push the quilt up and down

ridgemao

Senior Member
Chinese - Mandarin
Hello:

In this book(Fine Hand Quilting By Diana Leone, Cindy Walte):
Let it soak for 20 minutes (for a dirty quilt, you may have to repeat this process). Drain the bathtub and refill with clean water. Gently push the quilt up and down to rinse. Drain the bathtub and slightly squeeze the excess water from the quilt.

Is it idomatic to say "push the quilt up and down" here? I think it should be said "pull the quilt up and push the quilt down"

Thank you.
 
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  • Enquiring Mind

    Senior Member
    English - the Queen's
    Hi ridgemao: you make a good point, but in this particular context, it's much of a muchness (= not much difference between the two). "Push" means to move something away from you, "pull" means to move something towards you.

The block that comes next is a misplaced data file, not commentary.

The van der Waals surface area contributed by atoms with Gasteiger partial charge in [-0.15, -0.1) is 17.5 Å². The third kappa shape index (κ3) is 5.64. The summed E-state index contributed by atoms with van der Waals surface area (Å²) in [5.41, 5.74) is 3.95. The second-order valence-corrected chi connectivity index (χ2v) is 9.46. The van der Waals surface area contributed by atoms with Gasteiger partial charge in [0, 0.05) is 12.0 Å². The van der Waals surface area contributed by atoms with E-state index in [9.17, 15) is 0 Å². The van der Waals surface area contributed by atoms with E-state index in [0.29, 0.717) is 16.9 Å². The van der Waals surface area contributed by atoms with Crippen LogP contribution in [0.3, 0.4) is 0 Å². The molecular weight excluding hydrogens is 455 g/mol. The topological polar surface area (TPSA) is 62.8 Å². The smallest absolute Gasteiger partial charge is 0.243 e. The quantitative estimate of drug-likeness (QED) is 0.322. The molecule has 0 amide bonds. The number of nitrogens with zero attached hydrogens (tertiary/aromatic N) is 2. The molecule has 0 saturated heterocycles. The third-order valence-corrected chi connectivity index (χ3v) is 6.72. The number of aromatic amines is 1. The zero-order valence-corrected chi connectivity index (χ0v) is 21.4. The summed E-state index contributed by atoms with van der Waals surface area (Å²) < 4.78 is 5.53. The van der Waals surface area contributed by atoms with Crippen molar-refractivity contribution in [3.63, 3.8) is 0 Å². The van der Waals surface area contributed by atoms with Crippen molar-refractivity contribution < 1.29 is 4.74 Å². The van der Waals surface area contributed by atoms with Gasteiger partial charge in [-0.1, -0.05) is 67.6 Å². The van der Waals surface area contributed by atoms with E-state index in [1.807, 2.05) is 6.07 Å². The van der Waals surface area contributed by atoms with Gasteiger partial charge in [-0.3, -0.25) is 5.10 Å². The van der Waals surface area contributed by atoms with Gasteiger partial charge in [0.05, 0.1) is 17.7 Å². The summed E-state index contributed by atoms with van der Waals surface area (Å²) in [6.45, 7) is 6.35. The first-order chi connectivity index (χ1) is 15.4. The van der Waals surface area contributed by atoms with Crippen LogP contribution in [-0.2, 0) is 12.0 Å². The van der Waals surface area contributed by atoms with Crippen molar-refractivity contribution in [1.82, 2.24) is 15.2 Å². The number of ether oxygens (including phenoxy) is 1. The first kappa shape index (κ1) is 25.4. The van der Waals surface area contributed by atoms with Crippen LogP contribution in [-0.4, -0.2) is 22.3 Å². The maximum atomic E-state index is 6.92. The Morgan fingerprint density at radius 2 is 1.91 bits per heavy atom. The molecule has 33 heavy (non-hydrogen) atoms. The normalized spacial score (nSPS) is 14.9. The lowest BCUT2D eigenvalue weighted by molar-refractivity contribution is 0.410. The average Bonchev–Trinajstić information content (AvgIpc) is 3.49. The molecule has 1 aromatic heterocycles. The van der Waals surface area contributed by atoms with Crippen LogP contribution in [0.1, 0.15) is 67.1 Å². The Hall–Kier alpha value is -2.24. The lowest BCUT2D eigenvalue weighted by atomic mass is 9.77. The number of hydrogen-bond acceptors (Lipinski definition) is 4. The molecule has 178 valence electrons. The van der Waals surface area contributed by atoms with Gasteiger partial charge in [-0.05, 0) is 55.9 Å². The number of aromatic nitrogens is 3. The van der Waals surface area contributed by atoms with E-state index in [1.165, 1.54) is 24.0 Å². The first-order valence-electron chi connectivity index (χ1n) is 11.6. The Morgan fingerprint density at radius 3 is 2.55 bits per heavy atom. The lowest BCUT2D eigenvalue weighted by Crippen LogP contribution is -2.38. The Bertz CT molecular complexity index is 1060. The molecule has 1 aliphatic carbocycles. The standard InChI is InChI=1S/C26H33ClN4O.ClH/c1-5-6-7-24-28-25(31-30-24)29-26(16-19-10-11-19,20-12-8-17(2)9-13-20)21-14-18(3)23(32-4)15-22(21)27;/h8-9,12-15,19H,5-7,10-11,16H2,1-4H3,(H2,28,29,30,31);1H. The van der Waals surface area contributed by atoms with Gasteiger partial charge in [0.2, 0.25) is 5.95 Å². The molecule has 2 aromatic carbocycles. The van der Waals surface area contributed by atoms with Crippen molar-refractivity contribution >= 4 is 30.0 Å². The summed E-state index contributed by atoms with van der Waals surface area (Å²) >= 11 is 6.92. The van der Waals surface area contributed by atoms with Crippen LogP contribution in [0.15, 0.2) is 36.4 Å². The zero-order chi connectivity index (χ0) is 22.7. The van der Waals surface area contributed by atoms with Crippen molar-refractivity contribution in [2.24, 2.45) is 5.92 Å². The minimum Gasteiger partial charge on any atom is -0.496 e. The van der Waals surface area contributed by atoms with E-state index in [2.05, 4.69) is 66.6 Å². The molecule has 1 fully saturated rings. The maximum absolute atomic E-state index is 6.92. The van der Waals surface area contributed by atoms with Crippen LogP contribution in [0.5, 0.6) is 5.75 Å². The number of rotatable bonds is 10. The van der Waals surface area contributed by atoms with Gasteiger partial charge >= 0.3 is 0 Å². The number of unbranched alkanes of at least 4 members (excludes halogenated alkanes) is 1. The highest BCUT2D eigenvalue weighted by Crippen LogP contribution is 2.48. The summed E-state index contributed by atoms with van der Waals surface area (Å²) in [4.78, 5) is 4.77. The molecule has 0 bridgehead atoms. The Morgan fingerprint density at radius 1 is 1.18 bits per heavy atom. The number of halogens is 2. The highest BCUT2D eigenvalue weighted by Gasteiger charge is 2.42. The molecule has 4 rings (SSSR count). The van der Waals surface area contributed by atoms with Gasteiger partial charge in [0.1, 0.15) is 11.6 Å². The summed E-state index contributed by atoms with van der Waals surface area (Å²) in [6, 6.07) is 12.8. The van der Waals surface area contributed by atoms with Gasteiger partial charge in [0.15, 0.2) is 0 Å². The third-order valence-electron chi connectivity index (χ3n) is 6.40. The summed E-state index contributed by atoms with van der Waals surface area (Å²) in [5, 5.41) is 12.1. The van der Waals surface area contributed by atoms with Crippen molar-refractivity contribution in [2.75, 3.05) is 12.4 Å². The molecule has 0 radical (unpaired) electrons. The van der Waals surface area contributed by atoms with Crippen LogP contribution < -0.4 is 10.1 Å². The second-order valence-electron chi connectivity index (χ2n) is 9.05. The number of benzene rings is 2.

If you are washing a quilt in a bath tub, you are standing or bending over it. While it's still dry, the quilt will float, so you have to push it (up and) down. Once the quilt is wet, it will sink, so you have to pull it up (and down). Either verb is ok here really. They could also have said "move it up and down".
     

    Hermione Golightly

    Senior Member
    British English
    "Pull it up" sounds as if the quilt should be pulled out of the water. I don't know how it could be pulled down into the water because the person is above it. The better word to use would be push.

    The idea would be better expressed by saying "keep pushing" the quilt down into the water. They do indeed rise of their own accord at first because of the air in them. "Press it up and down" might be best because the book's about 'fine quilting' which needs to be gently handled. Also a quilt that's at all large becomes very heavy when wet. "Pulling" my large quilts when wet would be impossible for me.

    Hermione
     
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